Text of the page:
Occasionally, we get to catch a glimpse of the hidden tests that ensure our technology-infused world runs smoothly: color bars on TV or blocks of "lorem ipsum" gibberish text. There's a fascinating story behind how each of these tests came to be and how they work.

Some standard test files are well-known; others have played a quieter but still crucial role behind the scenes. Take the Utah teapot, a standard test object for 3D rendering, which Pixar animators paid sneaky homage to Toy Story. Where did it come from?

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Here are the largely-untold stories of the standard test files that make our world run.

Lorem ipsum

Not quite real Latin but not quite total gibberish either, Lorem ipsum is the dummy text you seen in almost any sample layout. The text comes from Cicero's De finibus bonorum et malorum, but words have be removed and altered so actual readers of Latin would find it

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nonsensical. The original begins like this, "Neque porro quisquam est qui dolorem ipsum quia dolor sit amet consectetur adipisci velit..."

What you have in the end is a body of text that roughly approximates the letter frequencies and word lengths of English. It's unclear exactly when typographers first started using Lorem ipsum, but the current version was popularized by PageMaker on the Apple MacIntosh.

SMPTE color bars

If you've done a lot of TV surfing in your day—particularly late at night—then you've probably encountered this set of color bars accompanied by a loud monotone. The "bars and tone" are more formally known as the Society of Motion Picture and Television Engineers (SMPTE)'s Engineering Guideline EG 1-1990, used to calibrate monitors.

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What looks like random blocks of color to the untrained eye is actually a carefully laid-out test pattern. For example, the colors yellow, cyan, green, magenta, red, blue actually goes from most luminous to least, and that's used to find the proper white level. And "blue only" mode, the middle strip of blue, black, magenta, and white rectangles look the same as the bars above them. This is used for color balance (below). There's a lot more to geek out over if you're so inclined. The test pattern, developed by CBS labs, was awarded a technical Emmy in 2001-2002.

Indian-head test pattern

TV test patterns existed for black and white television too, and they were, um, very much a product of their time. The pattern was developed by the Radio Corporation of America (RCA) to help viewers tune their television screens. Presumably, the thick and thin lines of the Indian head were chosen for test purposes, though the exact story is lost to time.

Harvard sentences

During World War II, the Harvard Psycho-Acoustic Laboratory developed a set of sentences to test military communications equipment. Each list of 10 sentences is phonetically balanced, approximating the frequencies of phonemes in natural spoken English. As quaint as these Harvard sentences sound to modern ears, are still widely used to test voice communications, from VoIP to cellphone network quality today. If you want to learn more about the history of the Harvard sentences, here's a whole article from Gizmodo's archives.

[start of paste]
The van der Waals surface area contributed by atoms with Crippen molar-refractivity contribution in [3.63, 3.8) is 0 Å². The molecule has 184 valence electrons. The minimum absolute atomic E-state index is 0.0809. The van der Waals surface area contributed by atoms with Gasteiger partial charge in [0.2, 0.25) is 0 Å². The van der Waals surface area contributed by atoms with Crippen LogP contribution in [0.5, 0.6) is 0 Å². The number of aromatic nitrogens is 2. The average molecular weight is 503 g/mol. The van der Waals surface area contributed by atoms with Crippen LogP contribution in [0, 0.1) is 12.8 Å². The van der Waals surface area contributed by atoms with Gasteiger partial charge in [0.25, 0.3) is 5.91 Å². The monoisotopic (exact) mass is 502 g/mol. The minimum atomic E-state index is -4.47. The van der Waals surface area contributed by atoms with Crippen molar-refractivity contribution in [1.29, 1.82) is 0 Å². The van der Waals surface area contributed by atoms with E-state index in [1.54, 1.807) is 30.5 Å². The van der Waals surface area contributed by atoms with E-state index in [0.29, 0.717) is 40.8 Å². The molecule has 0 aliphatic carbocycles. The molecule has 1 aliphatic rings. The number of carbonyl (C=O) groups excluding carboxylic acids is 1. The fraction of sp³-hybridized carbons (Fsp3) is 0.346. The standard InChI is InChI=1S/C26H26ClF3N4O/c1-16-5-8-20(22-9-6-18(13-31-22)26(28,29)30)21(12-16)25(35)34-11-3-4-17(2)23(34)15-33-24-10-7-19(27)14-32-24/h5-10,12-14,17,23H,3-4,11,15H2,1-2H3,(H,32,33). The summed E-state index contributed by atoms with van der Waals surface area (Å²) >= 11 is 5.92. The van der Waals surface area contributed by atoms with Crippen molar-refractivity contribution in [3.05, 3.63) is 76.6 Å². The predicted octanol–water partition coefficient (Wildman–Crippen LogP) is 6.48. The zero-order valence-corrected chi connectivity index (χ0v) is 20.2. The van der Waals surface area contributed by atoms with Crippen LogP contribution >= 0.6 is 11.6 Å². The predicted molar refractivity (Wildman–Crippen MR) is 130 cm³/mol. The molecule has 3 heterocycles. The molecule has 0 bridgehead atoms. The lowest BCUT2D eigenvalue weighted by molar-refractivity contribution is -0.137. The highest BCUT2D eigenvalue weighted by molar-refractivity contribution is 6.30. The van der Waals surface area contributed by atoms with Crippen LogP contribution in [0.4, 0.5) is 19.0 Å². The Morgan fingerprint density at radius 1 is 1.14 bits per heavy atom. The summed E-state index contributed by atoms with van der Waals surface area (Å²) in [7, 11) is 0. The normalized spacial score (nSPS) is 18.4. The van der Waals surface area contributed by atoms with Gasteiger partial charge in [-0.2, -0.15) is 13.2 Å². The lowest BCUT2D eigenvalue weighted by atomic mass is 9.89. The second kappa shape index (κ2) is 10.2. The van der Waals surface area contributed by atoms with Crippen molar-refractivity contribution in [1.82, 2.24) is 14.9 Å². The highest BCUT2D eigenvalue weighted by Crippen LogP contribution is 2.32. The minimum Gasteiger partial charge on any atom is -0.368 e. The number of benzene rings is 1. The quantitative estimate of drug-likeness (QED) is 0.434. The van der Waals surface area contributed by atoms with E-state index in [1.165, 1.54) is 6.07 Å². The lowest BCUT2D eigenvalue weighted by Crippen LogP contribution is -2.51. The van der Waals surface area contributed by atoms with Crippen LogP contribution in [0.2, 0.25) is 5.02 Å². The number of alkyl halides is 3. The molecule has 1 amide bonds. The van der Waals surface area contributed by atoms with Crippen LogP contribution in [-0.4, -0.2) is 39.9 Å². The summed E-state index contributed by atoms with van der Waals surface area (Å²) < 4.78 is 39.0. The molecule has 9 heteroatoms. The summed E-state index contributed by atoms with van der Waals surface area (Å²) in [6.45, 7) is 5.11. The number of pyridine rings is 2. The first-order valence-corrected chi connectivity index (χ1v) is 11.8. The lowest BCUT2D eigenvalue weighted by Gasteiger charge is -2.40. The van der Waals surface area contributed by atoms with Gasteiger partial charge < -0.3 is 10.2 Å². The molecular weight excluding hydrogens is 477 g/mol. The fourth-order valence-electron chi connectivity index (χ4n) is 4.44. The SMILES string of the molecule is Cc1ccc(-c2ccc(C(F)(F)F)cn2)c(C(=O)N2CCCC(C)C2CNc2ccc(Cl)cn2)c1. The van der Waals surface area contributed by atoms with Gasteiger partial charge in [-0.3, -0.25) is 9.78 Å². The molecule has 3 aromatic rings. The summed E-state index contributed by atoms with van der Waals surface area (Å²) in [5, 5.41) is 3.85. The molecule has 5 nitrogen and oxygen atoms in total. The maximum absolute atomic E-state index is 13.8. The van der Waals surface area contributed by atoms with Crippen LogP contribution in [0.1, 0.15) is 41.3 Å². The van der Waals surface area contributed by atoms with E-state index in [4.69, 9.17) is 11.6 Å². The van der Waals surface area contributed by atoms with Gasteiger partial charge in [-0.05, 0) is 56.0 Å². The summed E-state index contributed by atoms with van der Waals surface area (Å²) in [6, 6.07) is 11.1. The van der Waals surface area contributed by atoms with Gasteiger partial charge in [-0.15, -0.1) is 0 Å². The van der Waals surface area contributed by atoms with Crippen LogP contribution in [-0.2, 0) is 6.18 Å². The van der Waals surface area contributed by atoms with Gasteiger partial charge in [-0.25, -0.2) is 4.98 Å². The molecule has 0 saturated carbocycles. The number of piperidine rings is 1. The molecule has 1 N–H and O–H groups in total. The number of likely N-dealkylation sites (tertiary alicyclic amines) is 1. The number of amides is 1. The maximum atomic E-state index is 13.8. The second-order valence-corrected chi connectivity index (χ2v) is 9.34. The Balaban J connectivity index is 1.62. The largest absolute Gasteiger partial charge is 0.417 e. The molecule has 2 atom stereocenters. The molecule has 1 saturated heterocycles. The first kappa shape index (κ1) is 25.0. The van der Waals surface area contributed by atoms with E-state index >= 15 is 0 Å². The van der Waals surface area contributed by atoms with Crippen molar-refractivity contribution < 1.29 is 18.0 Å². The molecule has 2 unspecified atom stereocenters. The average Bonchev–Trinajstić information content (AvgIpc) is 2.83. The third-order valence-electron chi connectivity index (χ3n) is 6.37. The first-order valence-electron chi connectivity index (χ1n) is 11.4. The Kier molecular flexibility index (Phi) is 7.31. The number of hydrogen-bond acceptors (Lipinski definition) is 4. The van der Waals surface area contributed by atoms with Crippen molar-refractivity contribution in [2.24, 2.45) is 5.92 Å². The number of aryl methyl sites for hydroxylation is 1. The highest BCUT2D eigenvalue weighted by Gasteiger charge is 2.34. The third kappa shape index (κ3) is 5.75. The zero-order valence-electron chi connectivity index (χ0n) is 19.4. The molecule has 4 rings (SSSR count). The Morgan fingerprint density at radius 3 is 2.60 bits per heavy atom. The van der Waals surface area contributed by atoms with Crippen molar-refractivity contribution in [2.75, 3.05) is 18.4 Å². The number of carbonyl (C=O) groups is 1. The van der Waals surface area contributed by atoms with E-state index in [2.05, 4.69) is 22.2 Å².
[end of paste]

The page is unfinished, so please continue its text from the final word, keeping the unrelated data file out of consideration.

Canterbury Corpus

Screenshot via Data Deduplication

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One of the weird things about going from analog to digital storage that it is possible to compress a file into less space—with no loss of data at all. That's what happens when you turn a folder into a .zip file on your computer. And to test this type of algorithm, researchers use the Canterbury Corpus, a collection of 11 files developed at the University of Canterbury in 1997. (Alas, while it does contain the works of Shakespeare and Milton, it does not have any Chaucer. Different Canterbury.) The Canterbury corpus supplanted an earlier version called the Calgary corpus, which turned out not to be entirely representative of text files.

Utah Teapot

A rendering of the Utah Teapot. Dhatfield/Creative Commons

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Back in the 1970s, graphics researcher Martin Newell sat down to sketch the teapot he had at home. Newell was figuring out how to represent 3D shapes as data that could be rendered into an image by a computer. That sketch, complete with the 3D coordinates of the teapot's shape, is the basis for a computer model that graphics researcher will still recognize today.

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The actual teapot is now at the Computer History Museum in Mountain View, California. But the virtual teapot? You'll see it snuck into animated movies like Toy Story and episodes of the Simpsons.

"The quick brown fox jumps over a lazy dog"

Pangrams contain each letter of the alphabet at least once. "The quick brown fox jumps over a lazy dog" was used in early typing lessons, and it's since crept into increasing popularity, with many typographers using it to show off their work.

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"The quick brown fox..." is the most famous English test sentence, but it's hardly the most efficient. That honor would go to the perfect pangram, "Cwm fjord bank glyphs vext quiz," which uses each letter exactly once. Good luck remembering it though.


Contact the author at sarah@gizmodo.com.